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Wednesday, 27 November, 2002, 18:43 GMT
Analysis: Duel of Israeli hawks
Ariel Sharon
Ariel Sharon is now claiming political centre-stage

Binyamin - or "Bibi" - Netanyahu still commands passionate support from many in the Likud Party.

The man who served as Israeli prime minister from 1996 to 1999 is a charismatic and powerful political operator.

And now Bibi is back in the centre of the political spotlight. The former prime minister knows that the stakes are high.

Binyamin Netanyahu
Netanyahu is a hardline challenger

If he can beat Ariel Sharon to the party leadership on Thursday, he is almost certain to go on to win the general election on 28 January.

Mr Netanyahu is on the offensive with a message that is calculated to appeal to the right-wing activists in the Likud.

He kicked off the campaign promising that the first thing he would do, if elected, would be to expel Palestinian leader Yasser Arafat from the region.

The political strategy is obvious: Mr Netanyahu wants to win party support by being even more hard-line than Ariel Sharon, a man with his own reputation for being uncompromising with the Palestinians.

Mr Sharon is a formidable politician who has projected this image of consensual fatherhood of the nation, says the editor of the Jerusalem Report magazine, David Horowitz.

"He is perceived to be a safe pair of hands - not the opportunist that Netanyahu is seen to be a little bit, or the overly moderate figure that the new Labour leader Amram Mitzna presents - and therefore Sharon is proving to be somebody who Netanyahu is having real trouble shifting aside," Mr Horowitz says.

Divide

Perhaps the key policy difference between Mr Netanyahu and Mr Sharon is the proposed creation of a Palestinian state.

Mr Sharon is no enthusiast for the idea. But he has, it seems, come to see such a development as almost inevitable.


If you vote Sharon you vote for Palestinian statehood. If you vote for Bibi you vote totally against Palestinian statehood

Netanyahu supporter

But his challenger is firmly against the creation of a Palestinian state.

Mr Netanyahu has calculated that his policy will be popular among Likud supporters. But he knows it is also a direct challenge to American and European policy.

Perhaps that is why he seems determined not to articulate his position in his excellent English which would be well understood in London and Washington.

Mr Netanyahu's supporters are less timid. At a Likud convention in Jerusalem this week one of them told me he was backing the former prime minister over Ariel Sharon because Mr Netanyahu is vowing there will never be a Palestinian state.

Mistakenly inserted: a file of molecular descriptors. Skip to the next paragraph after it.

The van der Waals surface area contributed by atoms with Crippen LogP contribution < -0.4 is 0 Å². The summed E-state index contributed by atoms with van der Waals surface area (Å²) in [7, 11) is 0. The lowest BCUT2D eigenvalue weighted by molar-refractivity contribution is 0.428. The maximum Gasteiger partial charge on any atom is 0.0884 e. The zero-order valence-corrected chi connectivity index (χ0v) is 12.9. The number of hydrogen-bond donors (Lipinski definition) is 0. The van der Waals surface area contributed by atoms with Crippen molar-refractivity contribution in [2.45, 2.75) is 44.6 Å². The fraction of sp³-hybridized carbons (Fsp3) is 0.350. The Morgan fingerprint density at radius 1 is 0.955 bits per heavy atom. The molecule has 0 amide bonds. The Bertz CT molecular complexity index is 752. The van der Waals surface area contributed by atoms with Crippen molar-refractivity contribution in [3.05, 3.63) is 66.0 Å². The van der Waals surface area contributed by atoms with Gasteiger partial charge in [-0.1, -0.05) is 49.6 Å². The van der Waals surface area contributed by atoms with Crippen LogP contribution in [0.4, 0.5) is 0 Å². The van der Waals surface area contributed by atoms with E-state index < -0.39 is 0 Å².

"If you vote Sharon you vote for Palestinian statehood. If you vote for Bibi you vote totally against Palestinian statehood - and that's the most important thing now in this election".

High ratings

Amid it all Ariel Sharon is working hard, projecting the image of a prime minister still in command and fighting Palestinian extremists.

Almost two years ago he was elected promising the people of Israel "peace and security".

In many ways Mr Sharon has failed to deliver either. But he is doing well in public opinion polls and the prime minister's message is not changing.


We will be victorious in our war against terror and we will bring peace

Ariel Sharon

This is what he said recently while observing the latest Israeli military operations in the West Bank: "We will be victorious in our war against terror and we will bring peace, and we will do it much more quickly than people think.

"In this path, we will not be deterred until we reach a point of security - total security - and God willing - a diplomatic process which will bring peace."

Across Israel, the electorate has moved to the right in response to Palestinian attacks.

And that means the man who wins the Likud leadership becomes the most powerful politician in the country.

Mr Horowitz says it is "entirely fair to suggest that this internal Likud leadership choice this week will really be the choice of the next Israeli prime minister".

With so much to play for, Binyamin Netanyahu's camp is campaigning right down to the wire. But the last-minute polls suggest Ariel Sharon is likely to carry the day.


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